Annotations and comments

Chris Squire UK has posted 524 annotations/comments since 16 February 2013.

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About Sunday 19 July 1663

Chris Squire UK  •  Link

OED has (my emphases):

‘person n. < Latin . .
II. A human being, and related senses.
. . 2. b. A man or woman of high rank, distinction, or importance; a personage. Usually (and now only) with modifying word or phrase.
. . 1604 E. Grimeston tr. J. de Acosta Nat. & Morall Hist. Indies v. viii. 348 If it were a person of QUALITIE, they gave apparrell to all such as came to the interrement.
1673 Dryden Assignation i. i. 1 A man of my parts and tallents, though he be but a Valet de Chambre, is a person.
. . 1769 W. Robertson Hist. Charles V II. vi. 417 Immediately the chief persons IN THE STATE assembled.
1804 ‘E. de Acton’ Tale without Title II. 26 Their ultimatum was obtained, and they were considered as persons OF CONSEQUENCE.
1882 Harper's Mag. Mar. 550/1 The administrator..has..various lands and casitas of his own—a person OF SUBSTANCE, in fact.
1922 S. Lewis Babbitt iii. 28 Babbit felt himself a person OF IMPORTANCE, one whose name even busy garagemen remembered.
. . 2004 Boston Herald (Nexis) 8 Jan. 1 The prosecutor called Connelly's actions as a person OF RANK in a police department ‘offensive.’

but NOT ‘person of honour’; the word ‘honour’ is not to be found in the 8,000 word+ entry for ‘person’. As for ‘honour’ itself:

‘honour < Latin . .
. . 2. a. Quality of character entitling a person to great respect; nobility of mind or spirit; honourableness, uprightness; a fine sense of, and strict adherence to, what is considered to be morally right or just.
. . 1548 Hall's Vnion: Edward IV f. ccxxxiiiv, The king of England had so great the honor & promise of the French kyng.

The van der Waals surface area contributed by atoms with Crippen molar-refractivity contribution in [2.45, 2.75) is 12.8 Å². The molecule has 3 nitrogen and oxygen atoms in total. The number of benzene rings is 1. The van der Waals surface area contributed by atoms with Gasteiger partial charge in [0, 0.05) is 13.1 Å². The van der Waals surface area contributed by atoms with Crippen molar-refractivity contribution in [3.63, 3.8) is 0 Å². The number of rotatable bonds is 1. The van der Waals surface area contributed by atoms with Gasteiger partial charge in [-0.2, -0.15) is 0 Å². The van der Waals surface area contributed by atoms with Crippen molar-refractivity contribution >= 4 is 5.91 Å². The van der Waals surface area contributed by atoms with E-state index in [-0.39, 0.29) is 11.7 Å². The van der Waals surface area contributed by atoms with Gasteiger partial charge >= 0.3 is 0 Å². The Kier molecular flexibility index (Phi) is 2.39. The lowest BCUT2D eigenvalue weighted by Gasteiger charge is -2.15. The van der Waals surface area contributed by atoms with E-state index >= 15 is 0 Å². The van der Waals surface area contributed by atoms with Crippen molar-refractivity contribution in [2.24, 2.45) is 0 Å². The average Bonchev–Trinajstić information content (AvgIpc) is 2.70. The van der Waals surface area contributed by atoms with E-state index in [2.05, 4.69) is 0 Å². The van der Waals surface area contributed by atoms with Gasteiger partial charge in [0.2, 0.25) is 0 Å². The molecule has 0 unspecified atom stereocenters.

1649 R. Lovelace Poems (1864) 27, I could not love thee, dear, so much, Lov'd I not Honour more.
. . 1705 G. Stanhope Paraphr. Epist. & Gospels II. 94 What is Honour, but a greatness of mind which scorns to descend to an ill and base thing?
1755 Johnson Dict. Eng. Lang. Honour, nobleness of mind; scorn of meanness; magnanimity . . ‘

so it is surprising not to find it in the ‘person’ list, in both its literal sense and the pejorative as used byPepys: ‘ . . which is, I find, as much as to say a coxcomb . . ’ = ‘3. a. A fool, simpleton (obs.); now, a foolish, conceited, showy person, vain of his accomplishments, appearance, or dress; a fop; ‘a superficial pretender to knowledge or accomplishments’ (Johnson)’.

The distinction between the honourable title ’Man of Honour’ (bestowed on someone by his peers) and ’Person of Honour’ (claimed by coxcombs, scrubs and scoundrels) is well explained starting at p 79 of ‘An Essay on Honour’ by John Hildrop in ‘The Miscellaneous Works . . ’ (London, 1754). This is the 11th item listed by TF’s google search.

About Saturday 18 July 1663

Chris Squire UK  •  Link

Re: ‘ . . she had been with all the artists in town’ . . ‘

OED has:

‘artist n. < Latin . .
. . II. A person skilled in a learned art.
. . 4. A person skilled in magic arts or occult sciences; an astrologer, an alchemist. Obs.
. . a1626 W. Rowley Birth of Merlin (1662), The Artists..that seeks the secrets of futurity . . ‘

About Monday 13 July 1663

Chris Squire UK  •  Link

Re: So, it being high day . .

‘high day . . .
2. The time of full daylight, when the sun is high in the sky.
. . 1667 S. Pepys Diary 29 Nov. (1974) VIII. 552 Thus we lay till the clock struck 8, and high day.
1737 W. Pardon Dyche's New Gen. Eng. Dict. (ed. 2) at Hour, In the Jewish Account, the Day was divided into 4 Parts, Morning, High-day or Noon, the first Evening, and the last Evening . . ‘ [OED]

About Monday 13 July 1663

Chris Squire UK  •  Link

‘She . . had a yellow plume in her hat (which all took notice of), and . . very melancholy’

The meaning here is clearly:

‘ . . 2. fig. a. Affected with jealousy, jealous . . Also in allusive phrases, as to wear yellow hose = to be jealous. Obs.
. . 1623 P. Massinger Duke of Millaine iv. ii. sig. I1v, If I were The Duke..I should weare yellow breeches.
. . c1680 Man's Felicity xiii, My Wife will wear no yellow hose . . ‘

About Wednesday 8 July 1663

Chris Squire UK  •  Link

-- when did the term "night soil men" come into use?

OED has:

‘night soil, n. Human excrement removed (esp. at night) from cesspools, outdoor privies, etc.
. . 1756 in J. Fielding Extr. Penal Laws (1762) xliii. 187 If any Person shall put or cast any Night Soil out of any Cart,..he shall be committed for any Time not exceeding one Month . . ‘
1994 R. Davies Cunning Man 89 Surely the collection of garbage, or even of night-soil, would be the fate of one who did not pass his university entrance.